A dust storm or sand storm is a meteorological phenomenon common in arid and semi-arid regions. Dust storms arise when a gust front or other strong wind blows loose sand and dirt from a dry surface. Particles are transported by saltation and suspension, a process that moves soil from one place and deposits it in another. The Sahara and drylands around the Arabian peninsula are the main terrestrial sources of airborne dust, with some contributions from Iran, Pakistan and India into the Arabian Sea, and China's significant storms deposit dust in the Pacific. It has been argued that recently, poor management of the Earth's drylands, such as neglecting the fallow system, are increasing dust storms from desert margins and changing both the local and global climate, and also impacting local economies. The term sandstorm is used most often in the context of desert sandstorms, especially in the Sahara, or places where sand is a more prevalent soil type than dirt or rock, when, in addition to fine particles obscuring visibility, a considerable amount of larger sand particles are blown closer to the surface. The term dust storm is more likely to be used when finer particles are blown long distances, especially when the dust storm affects urban areas.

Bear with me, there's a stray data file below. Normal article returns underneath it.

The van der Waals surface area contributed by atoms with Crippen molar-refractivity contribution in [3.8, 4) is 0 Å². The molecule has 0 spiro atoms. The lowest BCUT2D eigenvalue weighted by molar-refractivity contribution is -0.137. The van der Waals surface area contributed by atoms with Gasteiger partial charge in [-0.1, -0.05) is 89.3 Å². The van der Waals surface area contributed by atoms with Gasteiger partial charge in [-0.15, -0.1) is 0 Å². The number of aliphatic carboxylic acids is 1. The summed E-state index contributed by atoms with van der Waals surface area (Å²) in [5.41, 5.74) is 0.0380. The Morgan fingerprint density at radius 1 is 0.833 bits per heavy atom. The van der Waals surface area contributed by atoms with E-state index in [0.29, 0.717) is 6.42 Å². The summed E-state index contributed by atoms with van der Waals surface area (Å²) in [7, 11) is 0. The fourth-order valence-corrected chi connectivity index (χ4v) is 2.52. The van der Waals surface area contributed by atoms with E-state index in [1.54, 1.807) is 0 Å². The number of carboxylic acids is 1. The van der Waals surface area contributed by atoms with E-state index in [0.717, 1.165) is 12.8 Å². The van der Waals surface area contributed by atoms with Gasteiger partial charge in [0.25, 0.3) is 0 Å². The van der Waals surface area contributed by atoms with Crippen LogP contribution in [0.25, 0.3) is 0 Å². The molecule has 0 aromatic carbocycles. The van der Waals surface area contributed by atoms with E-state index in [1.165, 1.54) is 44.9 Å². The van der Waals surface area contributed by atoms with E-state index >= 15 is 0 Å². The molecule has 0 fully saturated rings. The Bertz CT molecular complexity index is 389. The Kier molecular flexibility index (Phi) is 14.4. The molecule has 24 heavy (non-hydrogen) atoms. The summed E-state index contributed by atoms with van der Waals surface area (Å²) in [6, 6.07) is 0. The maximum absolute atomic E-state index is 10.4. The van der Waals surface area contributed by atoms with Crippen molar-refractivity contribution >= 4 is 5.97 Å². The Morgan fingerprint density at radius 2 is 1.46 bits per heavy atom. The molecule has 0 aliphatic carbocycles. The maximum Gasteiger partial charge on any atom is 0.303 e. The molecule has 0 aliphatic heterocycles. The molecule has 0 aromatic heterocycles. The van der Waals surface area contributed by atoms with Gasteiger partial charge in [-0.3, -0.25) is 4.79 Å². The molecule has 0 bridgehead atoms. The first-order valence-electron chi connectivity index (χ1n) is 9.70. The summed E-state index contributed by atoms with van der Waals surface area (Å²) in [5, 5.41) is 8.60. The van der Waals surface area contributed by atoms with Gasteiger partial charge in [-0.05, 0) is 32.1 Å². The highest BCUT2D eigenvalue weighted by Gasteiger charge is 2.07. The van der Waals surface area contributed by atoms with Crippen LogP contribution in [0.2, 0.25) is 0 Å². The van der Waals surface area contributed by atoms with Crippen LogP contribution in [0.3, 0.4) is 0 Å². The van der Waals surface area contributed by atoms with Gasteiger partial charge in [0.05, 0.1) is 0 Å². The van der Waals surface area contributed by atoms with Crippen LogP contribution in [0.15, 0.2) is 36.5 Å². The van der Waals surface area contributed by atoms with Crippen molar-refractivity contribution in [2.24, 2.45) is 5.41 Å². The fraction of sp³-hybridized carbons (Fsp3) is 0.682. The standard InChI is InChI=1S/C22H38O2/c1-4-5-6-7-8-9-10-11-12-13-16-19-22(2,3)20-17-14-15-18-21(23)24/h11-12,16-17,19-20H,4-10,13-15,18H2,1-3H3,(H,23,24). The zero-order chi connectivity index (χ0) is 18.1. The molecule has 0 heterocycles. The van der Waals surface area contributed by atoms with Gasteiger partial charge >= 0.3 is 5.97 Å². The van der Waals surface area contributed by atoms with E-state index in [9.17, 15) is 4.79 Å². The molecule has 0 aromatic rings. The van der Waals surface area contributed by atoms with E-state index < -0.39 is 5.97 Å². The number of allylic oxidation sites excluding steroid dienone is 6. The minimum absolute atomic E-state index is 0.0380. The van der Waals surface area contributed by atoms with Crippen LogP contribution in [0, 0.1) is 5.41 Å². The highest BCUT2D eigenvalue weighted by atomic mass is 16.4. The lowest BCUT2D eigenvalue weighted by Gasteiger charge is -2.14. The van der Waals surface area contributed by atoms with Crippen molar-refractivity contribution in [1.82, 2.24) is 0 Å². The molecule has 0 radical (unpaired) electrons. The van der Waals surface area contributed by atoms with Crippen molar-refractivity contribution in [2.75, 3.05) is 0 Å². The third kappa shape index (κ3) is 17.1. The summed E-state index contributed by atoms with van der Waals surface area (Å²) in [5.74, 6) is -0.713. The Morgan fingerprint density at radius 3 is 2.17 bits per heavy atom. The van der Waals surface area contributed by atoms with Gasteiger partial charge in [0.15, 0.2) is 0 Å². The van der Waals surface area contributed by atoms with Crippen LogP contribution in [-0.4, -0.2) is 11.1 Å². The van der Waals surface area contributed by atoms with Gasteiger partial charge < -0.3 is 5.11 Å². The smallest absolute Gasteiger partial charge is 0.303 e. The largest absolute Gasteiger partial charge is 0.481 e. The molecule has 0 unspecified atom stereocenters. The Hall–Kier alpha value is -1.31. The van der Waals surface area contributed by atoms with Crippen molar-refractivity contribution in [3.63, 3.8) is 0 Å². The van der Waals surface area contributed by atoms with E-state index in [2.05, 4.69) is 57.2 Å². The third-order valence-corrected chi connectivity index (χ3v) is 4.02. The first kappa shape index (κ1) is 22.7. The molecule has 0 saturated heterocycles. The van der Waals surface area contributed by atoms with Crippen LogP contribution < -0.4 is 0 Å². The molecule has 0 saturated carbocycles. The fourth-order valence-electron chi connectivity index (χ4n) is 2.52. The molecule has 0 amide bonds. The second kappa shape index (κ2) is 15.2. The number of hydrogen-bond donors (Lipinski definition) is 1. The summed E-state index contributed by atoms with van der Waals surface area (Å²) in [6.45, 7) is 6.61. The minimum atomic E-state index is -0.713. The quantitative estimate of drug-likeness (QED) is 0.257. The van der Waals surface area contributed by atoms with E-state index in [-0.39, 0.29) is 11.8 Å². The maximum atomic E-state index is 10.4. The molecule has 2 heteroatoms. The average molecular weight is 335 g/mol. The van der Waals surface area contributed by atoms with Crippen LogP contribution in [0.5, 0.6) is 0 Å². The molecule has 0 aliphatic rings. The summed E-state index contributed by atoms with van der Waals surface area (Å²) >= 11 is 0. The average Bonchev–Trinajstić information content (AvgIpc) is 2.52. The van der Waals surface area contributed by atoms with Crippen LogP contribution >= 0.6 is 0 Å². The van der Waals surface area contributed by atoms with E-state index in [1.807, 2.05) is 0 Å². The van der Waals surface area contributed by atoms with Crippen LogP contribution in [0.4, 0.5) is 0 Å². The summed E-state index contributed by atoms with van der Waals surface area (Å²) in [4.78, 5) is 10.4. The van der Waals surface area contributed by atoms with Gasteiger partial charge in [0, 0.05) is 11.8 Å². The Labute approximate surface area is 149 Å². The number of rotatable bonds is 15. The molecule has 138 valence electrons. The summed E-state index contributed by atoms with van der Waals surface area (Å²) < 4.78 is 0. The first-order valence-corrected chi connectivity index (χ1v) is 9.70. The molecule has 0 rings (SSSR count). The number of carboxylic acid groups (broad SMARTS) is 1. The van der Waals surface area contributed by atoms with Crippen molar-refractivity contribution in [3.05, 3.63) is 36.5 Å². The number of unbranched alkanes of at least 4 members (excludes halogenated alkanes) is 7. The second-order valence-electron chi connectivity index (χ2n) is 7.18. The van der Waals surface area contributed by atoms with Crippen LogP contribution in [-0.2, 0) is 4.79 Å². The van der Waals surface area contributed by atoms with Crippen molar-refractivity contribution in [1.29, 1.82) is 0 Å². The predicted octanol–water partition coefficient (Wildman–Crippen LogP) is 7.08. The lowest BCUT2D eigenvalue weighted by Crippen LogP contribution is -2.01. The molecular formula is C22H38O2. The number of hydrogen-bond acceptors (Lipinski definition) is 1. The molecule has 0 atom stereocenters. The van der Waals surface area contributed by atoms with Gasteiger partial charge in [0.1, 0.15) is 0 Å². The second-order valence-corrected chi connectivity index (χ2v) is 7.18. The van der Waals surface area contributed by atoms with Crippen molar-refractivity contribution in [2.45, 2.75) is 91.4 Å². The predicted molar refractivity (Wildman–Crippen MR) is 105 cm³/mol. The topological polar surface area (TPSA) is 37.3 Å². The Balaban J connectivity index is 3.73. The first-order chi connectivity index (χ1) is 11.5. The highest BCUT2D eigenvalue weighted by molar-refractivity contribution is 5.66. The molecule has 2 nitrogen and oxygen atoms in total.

Morocco (Arabic: المغرب al-Maghrib ; Berber: ⴰⵎⵕⵕⵓⴽ or ⵍⵎⴰⵖⵔⵉⴱ Ameṛṛuk or Lmaġrib; French: Maroc), officially the Kingdom of Morocco. Arabic name al-Mamlaka al-Maghribiyyah (Arabic: المملكة المغربية) translates to "The Western Kingdom". Al-Maghrib (Arabic: المغرب), or Maghreb, meaning "The West", is commonly used. The Kingdom of Morocco is the most westerly of the North African countries. It has Atlantic and Mediterranean coastlines, and a rugged mountain interior.
Morocco has a population of over 32 million and an area of 446,550 km2 (172,410 sq mi); if Western Sahara is included that would be 710,850 km2 (274,460 sq mi). The political capital is Rabat, although the largest city is Casablanca; other major cities include Marrakesh, Tangier, Tetouan, Salé, Fes, Agadir, Meknes, Oujda, Kenitra, and Nador. Morocco has a history of independence not shared by its neighbours. Its rich culture is a blend of Arab, Berber (indigenous African) and also other African and European influences.